4 Stories, 1 Goal – Introducing Laura: Financial Advisor
As part of our wider 4 Stories, 1 Goal series, we’re introducing some of the key guests helping us get people thinking about investing for later life. 4 Stories, 1 Goal is a free series designed to encourage people to consider their financial future – with insights from property investors and industry experts. You can get your free 4 Stories, 1 Goal series here.
At the heart of 4 Stories, 1 Goal is the people. Each of our guests represents a different aspect of the investment journey, from industry experts that work alongside investors to property investors themselves.
We asked each guest to give us their story – from the first investment to the present day and beyond. We asked them why they started, obstacles they had to overcome and how they measure success. All investors are different and our guests are no exception – everyone considers an investment for different reasons and while goals can be similar, strategies that work for one won’t always work for the other.
Introducing Laura Thursfield
Laura is an FCA-authorised financial planner with Mazars, providing independent financial advice to help individuals achieve their goals and objectives. She is responsible for Midlands-based clients worth £57 million in assets under management, with experience in providing advice for a range of private clients from senior partners, directors and business owners to independent wealthy individuals.
Laura provides holistic financial advice, facilitated through the use of cash flow modelling and her advice covers areas such as pensions, investments, income tax strategy, pensions and estate planning. She was also named Birmingham Young Professional of the Year (BYPY) in 2018, as well as winning the Rising Star award at the Women in Financial Advice Awards 2018.
As a financial advisor, Laura has seen many weird and wonderful investments from clients and has a wealth of experience in helping them realise their goals, which made her an ideal candidate for ‘4 Stories, 1 Goal.’ Below she shares her experiences with a few key answers from the wider interview.
What are the common catalysts that make people think about their financial future?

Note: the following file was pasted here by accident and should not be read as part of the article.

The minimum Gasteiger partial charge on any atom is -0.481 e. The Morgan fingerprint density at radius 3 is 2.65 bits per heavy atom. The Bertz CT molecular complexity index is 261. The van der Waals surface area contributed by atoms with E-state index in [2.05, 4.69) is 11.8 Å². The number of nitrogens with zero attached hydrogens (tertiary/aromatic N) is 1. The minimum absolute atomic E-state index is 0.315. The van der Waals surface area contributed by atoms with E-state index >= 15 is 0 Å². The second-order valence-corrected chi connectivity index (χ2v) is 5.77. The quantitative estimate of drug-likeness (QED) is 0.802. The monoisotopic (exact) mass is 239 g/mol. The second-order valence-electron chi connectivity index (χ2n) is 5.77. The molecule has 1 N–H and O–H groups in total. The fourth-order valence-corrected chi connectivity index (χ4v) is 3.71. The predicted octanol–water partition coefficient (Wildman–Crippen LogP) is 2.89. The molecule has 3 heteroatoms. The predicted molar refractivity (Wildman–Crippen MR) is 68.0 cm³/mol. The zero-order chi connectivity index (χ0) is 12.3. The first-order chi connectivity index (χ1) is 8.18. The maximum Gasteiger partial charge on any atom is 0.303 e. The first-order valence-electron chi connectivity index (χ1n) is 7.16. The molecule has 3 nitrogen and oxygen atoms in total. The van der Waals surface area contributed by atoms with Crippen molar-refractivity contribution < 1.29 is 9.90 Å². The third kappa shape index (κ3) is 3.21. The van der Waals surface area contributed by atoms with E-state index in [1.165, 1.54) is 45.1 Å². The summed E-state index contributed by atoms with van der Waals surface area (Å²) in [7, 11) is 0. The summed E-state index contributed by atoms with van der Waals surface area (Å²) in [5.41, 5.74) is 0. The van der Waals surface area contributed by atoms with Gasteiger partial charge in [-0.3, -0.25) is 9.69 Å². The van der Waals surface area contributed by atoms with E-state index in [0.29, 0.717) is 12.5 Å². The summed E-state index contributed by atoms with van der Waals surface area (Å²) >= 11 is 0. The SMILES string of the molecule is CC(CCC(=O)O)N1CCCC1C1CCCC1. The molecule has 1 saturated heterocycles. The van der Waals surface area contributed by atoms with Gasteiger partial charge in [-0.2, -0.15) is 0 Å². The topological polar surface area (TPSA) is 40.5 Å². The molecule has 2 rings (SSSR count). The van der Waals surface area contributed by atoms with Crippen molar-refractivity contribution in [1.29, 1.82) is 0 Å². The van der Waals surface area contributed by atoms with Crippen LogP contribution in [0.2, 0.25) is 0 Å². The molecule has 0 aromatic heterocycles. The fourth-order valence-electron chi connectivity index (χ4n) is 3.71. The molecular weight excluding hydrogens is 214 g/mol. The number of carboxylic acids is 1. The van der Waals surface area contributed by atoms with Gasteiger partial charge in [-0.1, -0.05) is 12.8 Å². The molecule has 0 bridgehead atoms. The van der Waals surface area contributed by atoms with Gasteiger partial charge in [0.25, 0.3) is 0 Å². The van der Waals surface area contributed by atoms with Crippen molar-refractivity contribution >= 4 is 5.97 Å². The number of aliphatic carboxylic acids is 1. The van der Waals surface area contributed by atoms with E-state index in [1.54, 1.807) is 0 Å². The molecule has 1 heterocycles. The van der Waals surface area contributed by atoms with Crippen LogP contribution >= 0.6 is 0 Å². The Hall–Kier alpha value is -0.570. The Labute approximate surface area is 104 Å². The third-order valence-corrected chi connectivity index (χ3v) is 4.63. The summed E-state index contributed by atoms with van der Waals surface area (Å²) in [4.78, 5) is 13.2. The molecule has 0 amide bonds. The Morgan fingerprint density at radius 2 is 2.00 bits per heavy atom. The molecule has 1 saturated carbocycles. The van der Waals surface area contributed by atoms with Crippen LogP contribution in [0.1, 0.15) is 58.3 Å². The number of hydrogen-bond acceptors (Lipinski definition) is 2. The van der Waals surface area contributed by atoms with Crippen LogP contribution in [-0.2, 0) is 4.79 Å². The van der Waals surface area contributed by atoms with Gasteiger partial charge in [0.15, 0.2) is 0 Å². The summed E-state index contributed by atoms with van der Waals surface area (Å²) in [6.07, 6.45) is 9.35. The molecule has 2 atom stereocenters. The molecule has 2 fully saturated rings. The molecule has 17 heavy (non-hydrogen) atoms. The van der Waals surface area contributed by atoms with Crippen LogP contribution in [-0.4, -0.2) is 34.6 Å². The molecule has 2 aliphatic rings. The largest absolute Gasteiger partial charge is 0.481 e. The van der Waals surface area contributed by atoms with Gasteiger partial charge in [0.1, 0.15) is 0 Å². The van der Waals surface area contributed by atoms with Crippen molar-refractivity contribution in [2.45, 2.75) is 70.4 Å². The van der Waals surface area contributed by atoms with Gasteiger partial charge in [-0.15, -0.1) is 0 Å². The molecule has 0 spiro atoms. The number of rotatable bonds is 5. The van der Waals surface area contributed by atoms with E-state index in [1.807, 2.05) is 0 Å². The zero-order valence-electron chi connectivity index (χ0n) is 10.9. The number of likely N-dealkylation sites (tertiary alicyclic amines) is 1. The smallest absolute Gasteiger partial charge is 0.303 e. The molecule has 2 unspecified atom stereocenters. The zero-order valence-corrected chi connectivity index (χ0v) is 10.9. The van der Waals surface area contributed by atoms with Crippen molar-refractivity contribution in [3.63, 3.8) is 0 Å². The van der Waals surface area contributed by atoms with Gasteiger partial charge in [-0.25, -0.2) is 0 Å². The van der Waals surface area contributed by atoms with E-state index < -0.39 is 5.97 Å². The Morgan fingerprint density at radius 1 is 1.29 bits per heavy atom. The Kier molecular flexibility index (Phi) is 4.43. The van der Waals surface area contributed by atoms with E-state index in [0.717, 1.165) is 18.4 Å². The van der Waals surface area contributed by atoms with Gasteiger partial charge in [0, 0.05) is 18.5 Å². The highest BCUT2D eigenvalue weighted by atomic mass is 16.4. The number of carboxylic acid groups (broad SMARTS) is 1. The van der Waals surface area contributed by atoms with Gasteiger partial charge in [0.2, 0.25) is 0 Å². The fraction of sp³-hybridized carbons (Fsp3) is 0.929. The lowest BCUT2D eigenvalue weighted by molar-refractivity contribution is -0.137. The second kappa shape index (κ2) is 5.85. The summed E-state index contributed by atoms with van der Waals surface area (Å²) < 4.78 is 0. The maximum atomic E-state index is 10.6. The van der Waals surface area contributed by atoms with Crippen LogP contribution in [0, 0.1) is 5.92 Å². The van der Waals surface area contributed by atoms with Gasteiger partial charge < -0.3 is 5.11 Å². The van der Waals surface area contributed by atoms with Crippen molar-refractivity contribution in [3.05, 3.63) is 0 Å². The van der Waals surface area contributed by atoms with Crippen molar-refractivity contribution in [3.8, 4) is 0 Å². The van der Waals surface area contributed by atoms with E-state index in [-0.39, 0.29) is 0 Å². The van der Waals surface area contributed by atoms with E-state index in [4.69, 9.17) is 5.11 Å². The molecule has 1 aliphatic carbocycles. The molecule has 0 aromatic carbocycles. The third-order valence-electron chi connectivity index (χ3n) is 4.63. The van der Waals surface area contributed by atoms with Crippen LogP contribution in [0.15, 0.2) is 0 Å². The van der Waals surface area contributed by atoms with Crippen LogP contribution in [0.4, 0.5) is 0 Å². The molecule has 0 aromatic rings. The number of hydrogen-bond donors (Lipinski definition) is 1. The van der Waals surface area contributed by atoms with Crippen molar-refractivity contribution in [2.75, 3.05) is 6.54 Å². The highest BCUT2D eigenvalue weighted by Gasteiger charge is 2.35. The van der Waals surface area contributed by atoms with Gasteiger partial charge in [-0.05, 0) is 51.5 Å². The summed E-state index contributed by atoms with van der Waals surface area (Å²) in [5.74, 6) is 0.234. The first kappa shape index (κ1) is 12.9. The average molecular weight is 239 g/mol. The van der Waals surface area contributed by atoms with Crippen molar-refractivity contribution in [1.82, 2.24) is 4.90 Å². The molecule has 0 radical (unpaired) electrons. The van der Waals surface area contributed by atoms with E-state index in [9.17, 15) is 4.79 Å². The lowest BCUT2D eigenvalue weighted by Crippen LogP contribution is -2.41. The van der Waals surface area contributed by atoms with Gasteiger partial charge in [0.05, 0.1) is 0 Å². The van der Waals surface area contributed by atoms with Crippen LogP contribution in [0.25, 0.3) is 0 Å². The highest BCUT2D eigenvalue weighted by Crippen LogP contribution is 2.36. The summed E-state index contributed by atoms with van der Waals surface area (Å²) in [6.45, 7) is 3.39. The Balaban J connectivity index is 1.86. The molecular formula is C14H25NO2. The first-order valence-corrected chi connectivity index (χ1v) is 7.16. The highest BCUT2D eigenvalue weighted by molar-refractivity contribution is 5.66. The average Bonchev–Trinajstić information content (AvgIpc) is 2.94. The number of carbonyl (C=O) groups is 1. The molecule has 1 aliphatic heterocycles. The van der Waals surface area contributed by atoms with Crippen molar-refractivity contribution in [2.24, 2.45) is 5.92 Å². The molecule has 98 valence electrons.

“There tend to be two types of catalysts that get people to start their investment journey. The first one is a market event or something that’s happening in the economy that gets people talking and gets people thinking about what they’re doing with their financial circumstances.
The other tends to be something that’s happened in their life, whether that’s a birth, a death, a marriage or a divorce, it’s something that gets them to reassess their financial circumstances and look at what they’re doing going forward.”
Where would you advise people to start?
“The starting point during an investment journey is ‘where are you now?’ Before I can tell someone what the optimum investment is, we need to take a look what they’ve currently got and make sure that investment fits into their circumstances now and then what their objectives are in five or ten years time. The starting point is what do you have now, the second point is where do you want to get to and then my job is to bring the two together with a recommendation.”
What advice would you give to investors?
“My one piece of advice to anyone looking to invest is to talk about it first. You need to look at this investment decision, see where it fits in terms of what you have now, see where it fits in where you want to be in terms of longer-term goals and to make sure that it marries up. You don’t want to put all of your eggs into one basket and you want to make sure that your financial plan is flexible enough to meet the changing demands on your time.”
Do your investors have goals?
“People don’t tend to have specific goals in mind and if they do they tend to be unrealistic. What my job is to do is to talk to people about what they want to do in five years time, ten years time and 25 years time and then we start to break it down into more reasonable objectives rather than wider lifetime goals.
“Unrealistic goals tend to be when they have inflated views of the income that their asset base can produce once they step away from work. A more realistic goal is when we look at the lifestyle they want and break it down into whats the amount of money you need and what’s the lifestyle you want and marry the two together. We build a more realistic picture of what life can look like during retirement.
“Clients objectives and goals change all the time as life happens and it’s important that any financial plan or investment plan that’s put in place is flexible because you can’t plan for everything and it’s really important that your wider financial circumstances are flexible to meet those changing goals and objectives.”
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